I set out for Mariscal, a city way out in the Chaco, on Sunday thinking I would be away from the capital for at least 10 days, and then ended up driving back to Asunción on Monday afternoon. Surprise! That’s field work.
I went to Mariscal to meet with the doctors at the regional hospital for Boqueron, who do all the surveillance for infectious diseases in the department and train indigenous health promoters for the rural communities. These doctors are amazing – they do a lot of work with few resources. They are going to collaborate with me in my research, and will be providing free medical care to persons with suspected TB and helminthiasis.
After meeting with one of the doctors on Monday morning, I was invited to accompany her back to Asunción for a meeting organized by the National TB Program. I got to meet lots of people who were interested in the work I’m going to do. The meeting continues tomorrow morning, and then I think the doctor and I will be heading back up into the Chaco to Filadelfia (the largest of the Mennonite colonies). In Filadelfia I’m trying to meet some of the people who work at the Km 81 hospital, which takes in a lot of leprosy and TB cases.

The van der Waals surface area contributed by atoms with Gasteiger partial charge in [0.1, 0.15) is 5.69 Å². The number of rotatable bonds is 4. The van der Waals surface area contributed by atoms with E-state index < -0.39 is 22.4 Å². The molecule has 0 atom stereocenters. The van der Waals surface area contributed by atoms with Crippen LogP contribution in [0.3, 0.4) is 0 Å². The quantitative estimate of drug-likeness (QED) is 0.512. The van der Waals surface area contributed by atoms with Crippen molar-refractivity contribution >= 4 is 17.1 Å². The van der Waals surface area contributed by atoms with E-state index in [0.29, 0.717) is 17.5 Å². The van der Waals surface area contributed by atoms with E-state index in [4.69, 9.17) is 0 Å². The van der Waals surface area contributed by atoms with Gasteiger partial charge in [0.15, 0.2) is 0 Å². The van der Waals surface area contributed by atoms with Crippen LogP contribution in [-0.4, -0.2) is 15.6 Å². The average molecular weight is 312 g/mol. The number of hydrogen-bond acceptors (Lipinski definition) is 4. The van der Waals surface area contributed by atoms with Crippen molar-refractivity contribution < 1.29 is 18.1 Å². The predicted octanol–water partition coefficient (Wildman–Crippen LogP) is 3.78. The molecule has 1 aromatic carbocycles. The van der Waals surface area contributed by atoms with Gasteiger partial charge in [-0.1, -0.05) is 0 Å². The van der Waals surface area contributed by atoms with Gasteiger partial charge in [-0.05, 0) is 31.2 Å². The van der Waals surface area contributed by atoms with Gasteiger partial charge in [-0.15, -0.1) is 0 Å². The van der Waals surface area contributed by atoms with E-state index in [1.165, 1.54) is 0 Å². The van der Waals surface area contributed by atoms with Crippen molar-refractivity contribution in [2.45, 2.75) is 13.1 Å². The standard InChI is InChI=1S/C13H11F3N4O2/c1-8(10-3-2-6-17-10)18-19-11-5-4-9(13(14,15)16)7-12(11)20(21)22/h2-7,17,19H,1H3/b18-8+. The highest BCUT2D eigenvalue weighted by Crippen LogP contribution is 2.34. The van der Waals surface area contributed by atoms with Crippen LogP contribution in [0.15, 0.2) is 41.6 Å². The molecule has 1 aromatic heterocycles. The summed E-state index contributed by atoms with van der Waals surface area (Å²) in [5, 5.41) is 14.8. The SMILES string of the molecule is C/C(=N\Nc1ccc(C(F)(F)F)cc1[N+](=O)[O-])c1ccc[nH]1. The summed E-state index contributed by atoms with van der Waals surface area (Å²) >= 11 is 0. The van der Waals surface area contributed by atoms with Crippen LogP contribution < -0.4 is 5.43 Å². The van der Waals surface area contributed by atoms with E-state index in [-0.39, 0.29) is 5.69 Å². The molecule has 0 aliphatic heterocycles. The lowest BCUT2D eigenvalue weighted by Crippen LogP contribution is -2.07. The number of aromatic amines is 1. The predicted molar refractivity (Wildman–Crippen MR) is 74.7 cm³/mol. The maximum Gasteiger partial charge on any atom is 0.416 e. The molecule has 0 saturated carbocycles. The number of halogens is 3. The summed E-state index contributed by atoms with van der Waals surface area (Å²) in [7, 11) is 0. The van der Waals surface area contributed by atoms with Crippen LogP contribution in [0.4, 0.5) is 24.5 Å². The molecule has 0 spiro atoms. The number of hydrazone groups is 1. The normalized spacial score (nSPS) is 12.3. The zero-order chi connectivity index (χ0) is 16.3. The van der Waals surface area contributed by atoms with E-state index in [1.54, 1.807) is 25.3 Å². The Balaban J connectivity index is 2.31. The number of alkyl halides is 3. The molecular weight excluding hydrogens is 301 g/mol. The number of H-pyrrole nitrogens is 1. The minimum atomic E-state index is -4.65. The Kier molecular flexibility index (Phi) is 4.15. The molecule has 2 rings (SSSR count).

While I was in Mariscal (less than 24 hours), I had a great visit with the family I stayed with last year. We spent most of the afternoon at the soccer field watching the local teams play (there are a lot of them, we were there for 3 consecutive games, and more had been played earlier in the day). The family was super nice and insisted that I stay with them again, and took me all around the community introducing me as their returned Canadian daughter. I am never bored or wanting for company in Mariscal.
My Spanish is much better than the last time I was there, and I realized just how much the people in Mariscal talk in jopara (the Spanish-Guarani mix I mentioned earlier). I learned a new expression that will come in handy: “Que calor-che!” The first part is Spanish for “It’s so hot!” The -che is a Guarani addition, which I have heard added onto other words, and I think it is kind of equivalent to the Canadian “eh!”
I’ve been taking notes to write a post on Paraguayan cuisine, but I don’t have much time to do the subject justice right now. Instead, here’s a recipe for a super quick Paraguayan omelet: (1) scramble eggs in frying pan, (2) add cheese, (3) add soy sauce and vegetable seasoned salt for flavour. Goes well with tomatoes covered in mayonnaise (salad), and bread.